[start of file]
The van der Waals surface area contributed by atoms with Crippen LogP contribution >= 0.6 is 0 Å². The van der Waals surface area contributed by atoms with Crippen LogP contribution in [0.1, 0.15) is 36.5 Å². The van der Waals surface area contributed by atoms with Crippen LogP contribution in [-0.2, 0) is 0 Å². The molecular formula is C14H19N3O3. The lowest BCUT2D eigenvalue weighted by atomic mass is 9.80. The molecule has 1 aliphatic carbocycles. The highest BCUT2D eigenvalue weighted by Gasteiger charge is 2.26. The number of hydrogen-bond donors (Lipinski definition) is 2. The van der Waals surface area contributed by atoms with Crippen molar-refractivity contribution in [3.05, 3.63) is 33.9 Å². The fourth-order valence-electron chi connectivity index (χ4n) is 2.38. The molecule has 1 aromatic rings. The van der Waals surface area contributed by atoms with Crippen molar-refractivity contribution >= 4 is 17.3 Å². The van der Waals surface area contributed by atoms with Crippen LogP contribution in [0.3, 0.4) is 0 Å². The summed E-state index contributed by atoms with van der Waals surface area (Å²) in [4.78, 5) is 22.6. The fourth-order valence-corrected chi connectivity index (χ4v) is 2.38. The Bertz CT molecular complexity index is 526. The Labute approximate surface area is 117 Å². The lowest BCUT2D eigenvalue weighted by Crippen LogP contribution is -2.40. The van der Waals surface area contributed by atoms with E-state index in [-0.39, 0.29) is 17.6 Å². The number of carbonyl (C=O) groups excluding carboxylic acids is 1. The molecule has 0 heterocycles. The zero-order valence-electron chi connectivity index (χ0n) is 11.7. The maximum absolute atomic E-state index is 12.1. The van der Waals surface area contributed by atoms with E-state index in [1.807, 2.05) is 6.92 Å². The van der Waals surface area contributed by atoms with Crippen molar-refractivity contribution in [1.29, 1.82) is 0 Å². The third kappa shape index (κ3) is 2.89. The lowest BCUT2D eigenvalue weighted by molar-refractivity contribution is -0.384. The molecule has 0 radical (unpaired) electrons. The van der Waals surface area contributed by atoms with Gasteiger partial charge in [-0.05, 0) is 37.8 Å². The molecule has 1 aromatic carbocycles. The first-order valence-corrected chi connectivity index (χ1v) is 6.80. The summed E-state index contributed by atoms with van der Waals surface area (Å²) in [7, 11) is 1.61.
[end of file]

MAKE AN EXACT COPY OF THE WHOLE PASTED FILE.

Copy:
The van der Waals surface area contributed by atoms with Crippen LogP contribution >= 0.6 is 0 Å². The van der Waals surface area contributed by atoms with Crippen LogP contribution in [0.1, 0.15) is 36.5 Å². The van der Waals surface area contributed by atoms with Crippen LogP contribution in [-0.2, 0) is 0 Å². The molecular formula is C14H19N3O3. The lowest BCUT2D eigenvalue weighted by atomic mass is 9.80. The molecule has 1 aliphatic carbocycles. The highest BCUT2D eigenvalue weighted by Gasteiger charge is 2.26. The number of hydrogen-bond donors (Lipinski definition) is 2. The van der Waals surface area contributed by atoms with Crippen molar-refractivity contribution in [3.05, 3.63) is 33.9 Å². The fourth-order valence-electron chi connectivity index (χ4n) is 2.38. The molecule has 1 aromatic rings. The van der Waals surface area contributed by atoms with Crippen molar-refractivity contribution >= 4 is 17.3 Å². The van der Waals surface area contributed by atoms with Crippen LogP contribution in [0.3, 0.4) is 0 Å². The summed E-state index contributed by atoms with van der Waals surface area (Å²) in [4.78, 5) is 22.6. The fourth-order valence-corrected chi connectivity index (χ4v) is 2.38. The Bertz CT molecular complexity index is 526. The Labute approximate surface area is 117 Å². The lowest BCUT2D eigenvalue weighted by Crippen LogP contribution is -2.40. The van der Waals surface area contributed by atoms with E-state index in [-0.39, 0.29) is 17.6 Å². The number of carbonyl (C=O) groups excluding carboxylic acids is 1. The molecule has 0 heterocycles. The zero-order valence-electron chi connectivity index (χ0n) is 11.7. The maximum absolute atomic E-state index is 12.1. The van der Waals surface area contributed by atoms with E-state index in [1.807, 2.05) is 6.92 Å². The van der Waals surface area contributed by atoms with Crippen molar-refractivity contribution in [1.29, 1.82) is 0 Å². The third kappa shape index (κ3) is 2.89. The lowest BCUT2D eigenvalue weighted by molar-refractivity contribution is -0.384. The molecule has 0 radical (unpaired) electrons. The van der Waals surface area contributed by atoms with Gasteiger partial charge in [-0.05, 0) is 37.8 Å². The molecule has 1 aromatic carbocycles. The first-order valence-corrected chi connectivity index (χ1v) is 6.80. The summed E-state index contributed by atoms with van der Waals surface area (Å²) in [7, 11) is 1.61.